Rebecca Jones, special to the News-Times

CARTERET COUNTY — Ever since Leeman Daw, Jr. could remember as a young man, he wanted to join the Navy. His father served during World War II after being drafted into the Navy at the age of 19. After training Daw, Sr. was assigned to LST 61. He participated in the North Africa invasion, Sicily Invasion, Salerno-Italy invasion, then at Omaha Beach, Normandy France. He didn’t talk about his time in the Navy much except for some of the lighter moments or about a few of his Navy buddies, but his experience was extensive and obviously had a huge influence on his son.

The family moved to Beaufort when Leeman  was 2 years old and a month after graduating from East Carteret High School in 1970 he was on his way to boot camp in Great Lakes, Illinois.

Leeman served for four years, stationed at FASU (Fleet Air Support Unit) in Da Nang from December 1971 until December 1972 and was Honorably Discharged from the Fulton, July 6, 1974. He said he finally got back to “good old Carteret County” after living in Illinois and Wisconsin and starting a family. In 1987 he enlisted in the USAR, Heavy Boat, 824th HB Unit in Morehead City and he retired in 2004 as A CWO3 Vessel Master. He says the Army has more boats than the Navy.

Leeman feels serving in the military brings opportunities that helps one to survive any situation that may arise and makes one aware of what is happening around them and the world. He believes in America and feels that we are blessed in many ways, and as Americans we should defend the Constitution and our way of life.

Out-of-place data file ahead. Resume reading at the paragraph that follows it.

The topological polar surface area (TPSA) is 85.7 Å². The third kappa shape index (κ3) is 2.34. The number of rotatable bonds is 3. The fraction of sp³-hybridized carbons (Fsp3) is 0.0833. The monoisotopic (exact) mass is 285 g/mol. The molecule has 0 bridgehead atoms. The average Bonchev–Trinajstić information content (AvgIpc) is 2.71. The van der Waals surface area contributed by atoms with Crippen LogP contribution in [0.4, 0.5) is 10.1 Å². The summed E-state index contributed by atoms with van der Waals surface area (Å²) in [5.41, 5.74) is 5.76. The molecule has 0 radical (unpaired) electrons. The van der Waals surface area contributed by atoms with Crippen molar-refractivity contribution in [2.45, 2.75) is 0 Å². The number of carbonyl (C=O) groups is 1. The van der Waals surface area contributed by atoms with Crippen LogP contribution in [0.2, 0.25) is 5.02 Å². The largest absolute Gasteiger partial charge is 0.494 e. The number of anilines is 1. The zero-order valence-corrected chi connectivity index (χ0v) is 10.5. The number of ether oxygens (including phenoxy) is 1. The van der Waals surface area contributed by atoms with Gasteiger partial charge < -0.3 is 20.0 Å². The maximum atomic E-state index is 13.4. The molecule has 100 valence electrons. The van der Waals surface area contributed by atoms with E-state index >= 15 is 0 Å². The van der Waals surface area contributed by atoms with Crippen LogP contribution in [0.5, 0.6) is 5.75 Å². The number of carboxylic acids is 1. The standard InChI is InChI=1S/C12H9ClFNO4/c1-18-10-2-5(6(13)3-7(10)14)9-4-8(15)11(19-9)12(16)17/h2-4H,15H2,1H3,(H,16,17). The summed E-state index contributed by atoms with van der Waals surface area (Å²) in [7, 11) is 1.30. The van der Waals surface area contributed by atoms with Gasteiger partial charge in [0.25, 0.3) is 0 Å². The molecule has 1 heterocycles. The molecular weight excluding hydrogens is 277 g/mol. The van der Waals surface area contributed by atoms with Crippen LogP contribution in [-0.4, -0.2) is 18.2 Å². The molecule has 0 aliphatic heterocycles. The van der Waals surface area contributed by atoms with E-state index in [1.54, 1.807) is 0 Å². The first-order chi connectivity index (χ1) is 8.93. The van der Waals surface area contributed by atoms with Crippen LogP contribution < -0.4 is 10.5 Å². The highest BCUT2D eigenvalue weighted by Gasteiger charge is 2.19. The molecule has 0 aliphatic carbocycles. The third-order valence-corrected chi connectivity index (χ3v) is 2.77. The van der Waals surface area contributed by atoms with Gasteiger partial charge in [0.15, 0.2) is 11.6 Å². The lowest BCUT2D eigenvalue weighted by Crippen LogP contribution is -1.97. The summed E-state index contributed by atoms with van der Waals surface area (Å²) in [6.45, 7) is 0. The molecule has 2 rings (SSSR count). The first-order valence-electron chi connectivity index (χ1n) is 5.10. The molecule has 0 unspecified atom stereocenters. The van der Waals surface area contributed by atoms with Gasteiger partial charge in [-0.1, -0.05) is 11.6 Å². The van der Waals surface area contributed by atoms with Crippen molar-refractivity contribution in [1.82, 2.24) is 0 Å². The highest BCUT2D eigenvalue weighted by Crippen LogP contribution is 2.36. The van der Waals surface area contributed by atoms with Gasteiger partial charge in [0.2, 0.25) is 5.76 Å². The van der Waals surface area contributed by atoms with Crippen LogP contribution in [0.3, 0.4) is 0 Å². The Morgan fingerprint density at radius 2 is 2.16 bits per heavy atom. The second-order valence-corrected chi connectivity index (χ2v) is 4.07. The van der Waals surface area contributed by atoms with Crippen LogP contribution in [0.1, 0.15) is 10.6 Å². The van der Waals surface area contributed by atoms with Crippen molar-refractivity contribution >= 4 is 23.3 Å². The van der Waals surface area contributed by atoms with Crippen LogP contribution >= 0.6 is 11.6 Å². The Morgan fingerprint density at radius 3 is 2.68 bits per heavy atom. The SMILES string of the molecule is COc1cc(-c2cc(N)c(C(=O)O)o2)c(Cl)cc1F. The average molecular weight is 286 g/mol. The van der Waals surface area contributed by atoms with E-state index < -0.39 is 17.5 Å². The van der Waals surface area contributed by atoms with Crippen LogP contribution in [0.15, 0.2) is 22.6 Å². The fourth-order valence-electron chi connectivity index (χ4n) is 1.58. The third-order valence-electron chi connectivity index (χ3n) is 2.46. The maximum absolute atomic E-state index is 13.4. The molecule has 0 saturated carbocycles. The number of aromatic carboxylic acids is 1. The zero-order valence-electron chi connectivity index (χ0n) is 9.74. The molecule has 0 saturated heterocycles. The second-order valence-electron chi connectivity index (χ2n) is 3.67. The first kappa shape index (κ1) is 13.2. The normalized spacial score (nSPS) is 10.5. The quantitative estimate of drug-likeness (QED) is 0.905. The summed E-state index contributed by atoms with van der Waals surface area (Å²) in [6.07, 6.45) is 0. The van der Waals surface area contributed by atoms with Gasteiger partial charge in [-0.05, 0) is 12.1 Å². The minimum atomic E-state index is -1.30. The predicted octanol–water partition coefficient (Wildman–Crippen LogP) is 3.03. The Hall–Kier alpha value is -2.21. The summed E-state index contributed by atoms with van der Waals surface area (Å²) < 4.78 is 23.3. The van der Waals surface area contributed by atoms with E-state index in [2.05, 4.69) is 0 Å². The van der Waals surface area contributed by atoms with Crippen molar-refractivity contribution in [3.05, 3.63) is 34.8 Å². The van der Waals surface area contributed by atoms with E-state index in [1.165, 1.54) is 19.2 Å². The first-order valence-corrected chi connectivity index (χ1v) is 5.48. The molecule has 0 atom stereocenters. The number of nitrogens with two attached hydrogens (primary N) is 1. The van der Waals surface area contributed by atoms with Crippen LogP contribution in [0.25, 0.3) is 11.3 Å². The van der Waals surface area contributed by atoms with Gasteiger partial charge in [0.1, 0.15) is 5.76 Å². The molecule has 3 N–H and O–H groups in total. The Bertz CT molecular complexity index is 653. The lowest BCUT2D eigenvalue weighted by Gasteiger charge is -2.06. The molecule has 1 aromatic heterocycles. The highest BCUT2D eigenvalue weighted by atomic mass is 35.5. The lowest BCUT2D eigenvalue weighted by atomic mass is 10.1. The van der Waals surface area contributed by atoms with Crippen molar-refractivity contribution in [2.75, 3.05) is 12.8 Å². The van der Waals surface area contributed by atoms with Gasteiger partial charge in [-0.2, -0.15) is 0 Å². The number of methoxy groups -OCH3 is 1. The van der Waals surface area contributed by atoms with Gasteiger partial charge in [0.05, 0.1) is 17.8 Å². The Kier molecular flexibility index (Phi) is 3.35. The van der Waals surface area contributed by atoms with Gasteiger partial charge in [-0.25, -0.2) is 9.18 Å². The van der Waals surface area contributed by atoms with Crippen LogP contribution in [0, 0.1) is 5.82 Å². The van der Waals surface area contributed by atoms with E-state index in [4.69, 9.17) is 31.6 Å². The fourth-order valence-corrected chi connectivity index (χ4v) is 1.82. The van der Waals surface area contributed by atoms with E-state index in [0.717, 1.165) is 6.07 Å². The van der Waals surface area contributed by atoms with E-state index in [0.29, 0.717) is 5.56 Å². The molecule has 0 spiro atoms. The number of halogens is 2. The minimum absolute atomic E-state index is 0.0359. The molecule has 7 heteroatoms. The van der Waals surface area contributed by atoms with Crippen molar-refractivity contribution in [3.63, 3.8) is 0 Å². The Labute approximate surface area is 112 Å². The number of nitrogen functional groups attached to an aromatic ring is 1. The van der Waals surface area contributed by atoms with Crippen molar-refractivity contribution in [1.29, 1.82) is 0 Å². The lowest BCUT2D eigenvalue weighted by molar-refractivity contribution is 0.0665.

When asked what Memorial Day means to him, he said, “I think about the veterans who made the ultimate sacrifice for their country. For me, I have never forgotten the men and women on the Vietnam Wall in Washington, D.C. They all wanted to come home to be a scout master, a church leader, have old cars to work on, meet the girl of their dreams, marry and raise a family.

All those things I have done and feel blessed in so many ways. It is difficult to understand why I was so lucky and others were not. We should NEVER forget the men and women who have fallen in defense of our country.”

As you take a ride around rural Carteret County you will see many POW/MIA flags in yards. The motto behind the flag written by an unknown author says,” It is the soldier, not the reporter, who has given us freedom of the press. It is the soldier, not the poet, who has given us the freedom of speech. It is the soldier, not the campus organizer, who has given us the freedom to demonstrate. It is the soldier, not the lawyer, who has given us the right to a fair trial. It is the soldier who salutes the flag, serves under the flag, and whose coffin is draped by the flag, who allows the protester to burn the flag.”

Many have died defending this “way of life” – they made the ultimate sacrifice. James  A. Garfield, our 20th President said, “For love of country they accepted death, and thus resolved all doubts, and made immortal their patriotism and their virtue.”

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